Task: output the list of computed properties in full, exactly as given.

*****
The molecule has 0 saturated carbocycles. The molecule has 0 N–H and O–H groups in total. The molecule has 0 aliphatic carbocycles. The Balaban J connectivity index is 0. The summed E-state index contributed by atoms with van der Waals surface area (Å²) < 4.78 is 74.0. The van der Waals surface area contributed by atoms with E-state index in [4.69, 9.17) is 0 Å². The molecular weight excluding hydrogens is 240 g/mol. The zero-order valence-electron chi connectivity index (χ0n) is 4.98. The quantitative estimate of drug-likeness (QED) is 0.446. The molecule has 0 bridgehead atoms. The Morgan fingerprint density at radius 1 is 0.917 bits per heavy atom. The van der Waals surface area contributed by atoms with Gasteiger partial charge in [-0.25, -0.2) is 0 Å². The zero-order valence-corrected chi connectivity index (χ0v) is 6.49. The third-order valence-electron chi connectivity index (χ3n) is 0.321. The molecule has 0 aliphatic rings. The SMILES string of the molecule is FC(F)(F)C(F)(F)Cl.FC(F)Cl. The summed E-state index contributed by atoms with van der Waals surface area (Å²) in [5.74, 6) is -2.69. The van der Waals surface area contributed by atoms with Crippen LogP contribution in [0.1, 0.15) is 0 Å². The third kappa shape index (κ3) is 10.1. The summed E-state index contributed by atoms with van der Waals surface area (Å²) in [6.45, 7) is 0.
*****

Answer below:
The molecule has 0 saturated carbocycles. The molecule has 0 N–H and O–H groups in total. The molecule has 0 aliphatic carbocycles. The Balaban J connectivity index is 0. The summed E-state index contributed by atoms with van der Waals surface area (Å²) < 4.78 is 74.0. The van der Waals surface area contributed by atoms with E-state index in [4.69, 9.17) is 0 Å². The molecular weight excluding hydrogens is 240 g/mol. The zero-order valence-electron chi connectivity index (χ0n) is 4.98. The quantitative estimate of drug-likeness (QED) is 0.446. The molecule has 0 bridgehead atoms. The Morgan fingerprint density at radius 1 is 0.917 bits per heavy atom. The van der Waals surface area contributed by atoms with Gasteiger partial charge in [-0.25, -0.2) is 0 Å². The zero-order valence-corrected chi connectivity index (χ0v) is 6.49. The third-order valence-electron chi connectivity index (χ3n) is 0.321. The molecule has 0 aliphatic rings. The SMILES string of the molecule is FC(F)(F)C(F)(F)Cl.FC(F)Cl. The summed E-state index contributed by atoms with van der Waals surface area (Å²) in [5.74, 6) is -2.69. The van der Waals surface area contributed by atoms with Crippen LogP contribution in [0.1, 0.15) is 0 Å². The third kappa shape index (κ3) is 10.1. The summed E-state index contributed by atoms with van der Waals surface area (Å²) in [6.45, 7) is 0.